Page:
At the beginning of the 2008 season, the Indians appeared to have so much promise. The previous October, they came within just one win of the World Series, and had the 2007 Cy Young winner, CC Sabathia, anchoring the top of their rotation. I can’t tell you how many people tried to console me after the heartbreaking loss in the 2007 ALCS by saying “The Indians will be back next year. This was just the beginning for them.” They got off to a terrible start during the first couple of months of the 2008 season, and by summer they were looking to a fire sale. Ace Sabathia was a free agent after the season; even though he would just serve as a half-season rental, there was still high demand for him. In the end, the Indians sent him to the Milwaukee Brewers in a deal headlined by highly-touted prospect Matt LaPorta, along with three other minor leaguers – Triple-A pitcher Zach Jackson, Class-A RHP Rob Bryson, and a player to be named later. As we all now know, Brantley was that player named later.
For quite some time, you saw the deal framed essentially as acquiring LaPorta, and “some other guys.” In fact, at the time, people thought that the Indians would end up receiving third base prospect Taylor Green as the fourth prospect. A lot of people don’t realize the unusual circumstances written into that deal, that ended up bringing Brantley to Cleveland. If the Brewers happened to make the playoffs in 2008, the Indians would get to select the player to be named later from a predetermined list; if they did not, then the Brewers got to pick the player. The Brewers did not plan to surrender Brantley, so in an odd way the Indians have Sabathia and the Brewers to thank for their 2014 All Star. As for Green, who was perhaps the likely choice if the Brewers did not make the playoffs? He’ll be 28 in November and has only played 78 major league games from 2011-2012. He had hip surgery in 2013, and was actually demoted from the hitter-friendly Triple-A Pacific Coast League back down to Double-A recently. Could you imagine how a deal headline by Green and LaPorta would look to us now?
There were a lot of experts that thought Brantley wouldn’t pan out, or that he’d never end up a star caliber player. In 28 games in his first season (2009) he hit .313/.358/.348 with 0 home runs and 4 stolen bases. It was a small sample size though, and there always seemed to be concern that Brantley’s numbers would drop with a full season in the majors. They did slip a bit in 2010 (.246/.296/.327 with 3 home runs and 10 stolen bases), but like 2009, he saw limited action in the majors and spent a considerable portion of the year in the minors. Brantley’s first full season in the majors (2011) saw improvement – .266/.318/.384 with 7 home runs and 13 stolen bases. His numbers continued to climb after that: 2012 – .288/.348/.402 with 6 home runs and 12 stolen bases, and 2013 – .284/.332/.396 with 10 home runs and 17 stolen bases. While Brantley’s stats weren’t out of this world, he was solid and dependable. I almost forget about him sometimes, just because he’s steady and calm (hence the “Dr. Smooth” nickname).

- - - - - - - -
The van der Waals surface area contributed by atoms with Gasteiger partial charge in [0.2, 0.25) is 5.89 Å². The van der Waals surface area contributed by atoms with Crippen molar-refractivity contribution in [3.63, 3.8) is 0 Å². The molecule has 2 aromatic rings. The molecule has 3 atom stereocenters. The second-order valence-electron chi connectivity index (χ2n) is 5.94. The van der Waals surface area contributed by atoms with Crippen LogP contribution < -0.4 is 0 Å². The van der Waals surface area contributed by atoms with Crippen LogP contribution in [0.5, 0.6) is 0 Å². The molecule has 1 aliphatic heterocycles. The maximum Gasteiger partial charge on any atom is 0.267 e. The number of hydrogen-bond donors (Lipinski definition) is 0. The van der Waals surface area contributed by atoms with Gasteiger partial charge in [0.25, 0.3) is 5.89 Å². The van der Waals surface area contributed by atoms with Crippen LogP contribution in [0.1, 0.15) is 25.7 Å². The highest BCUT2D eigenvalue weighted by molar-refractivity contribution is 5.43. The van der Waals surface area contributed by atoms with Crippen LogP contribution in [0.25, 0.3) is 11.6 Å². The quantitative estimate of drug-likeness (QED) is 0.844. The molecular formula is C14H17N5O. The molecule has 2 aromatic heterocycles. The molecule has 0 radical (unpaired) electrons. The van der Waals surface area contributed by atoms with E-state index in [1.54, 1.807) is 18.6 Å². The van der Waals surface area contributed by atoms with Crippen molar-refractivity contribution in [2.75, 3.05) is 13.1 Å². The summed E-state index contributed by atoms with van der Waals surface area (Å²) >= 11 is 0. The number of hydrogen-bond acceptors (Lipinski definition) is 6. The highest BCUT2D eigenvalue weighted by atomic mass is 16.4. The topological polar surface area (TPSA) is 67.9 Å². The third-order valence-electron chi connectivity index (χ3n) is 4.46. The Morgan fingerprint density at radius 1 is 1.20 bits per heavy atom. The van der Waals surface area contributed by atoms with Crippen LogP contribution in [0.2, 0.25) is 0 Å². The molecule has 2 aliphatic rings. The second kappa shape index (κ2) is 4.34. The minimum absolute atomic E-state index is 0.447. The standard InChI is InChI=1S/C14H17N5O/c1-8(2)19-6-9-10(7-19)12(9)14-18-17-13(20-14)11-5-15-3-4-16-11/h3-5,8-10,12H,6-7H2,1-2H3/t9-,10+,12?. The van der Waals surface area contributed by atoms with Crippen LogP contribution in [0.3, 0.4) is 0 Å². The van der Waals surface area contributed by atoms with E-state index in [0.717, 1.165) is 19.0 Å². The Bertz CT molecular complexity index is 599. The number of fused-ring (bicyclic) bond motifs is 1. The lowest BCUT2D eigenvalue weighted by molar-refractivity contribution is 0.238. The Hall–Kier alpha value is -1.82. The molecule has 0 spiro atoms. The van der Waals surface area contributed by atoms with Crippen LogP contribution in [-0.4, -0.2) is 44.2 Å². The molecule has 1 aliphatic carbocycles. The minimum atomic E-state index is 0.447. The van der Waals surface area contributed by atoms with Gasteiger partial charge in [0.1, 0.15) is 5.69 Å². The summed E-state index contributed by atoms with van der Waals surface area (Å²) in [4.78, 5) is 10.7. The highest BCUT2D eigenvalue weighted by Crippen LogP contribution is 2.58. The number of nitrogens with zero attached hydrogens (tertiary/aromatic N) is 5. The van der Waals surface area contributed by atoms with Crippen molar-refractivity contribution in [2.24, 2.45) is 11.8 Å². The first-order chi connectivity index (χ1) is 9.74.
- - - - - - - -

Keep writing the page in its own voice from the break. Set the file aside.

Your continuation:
Brantley’s 2014 season has been fantastic, especially considering that he’s part of a lineup that is the picture of inconsistency. In the first half, he hit .322/.382/.519 with 15 home runs and 10 stolen bases. He’s already surpassed his 2013 home run total by 5, and we still have just under half a season yet to play. Brantley is worth 4.0 bWAR, currently the team leader (Yan Gomes is next at 2.5 bWAR). His 15 home runs is the most on the Indians (Carlos Santana is next with 14), he leads the team in RBI with 63 (next is David Murphy with 44), and his .322 batting average trails only Lonnie Chisenhall‘s .328 (the only two players on the team to be above .300). Brantley is tied with Asdrubal Cabrera for the team lead in doubles (22), and is second on the team in OBP with a mark of .382 (Chisenhall is first with .392). As for Brantley’s place in the entire American League? He’s sixth in batting average, tenth in RBI, and fourth in WAR. Brantley trails just Mike Trout, Josh Donaldson, and Kyle Seager in that category (all fellow All Stars).
Michael Brantley has gone from a throw-in to a trade (and a lucky one, at that) to one of the team’s offensive leaders, as well as one of the leaders of many AL offensive stats in just about six years. He’s a major league All Star for the first time in his career, even if he did go 0-1 in one at-bat. While the fact that LaPorta was a bust is certainly frustrating, Brantley for a half-season rental of Sabathia still seems like a victory to me.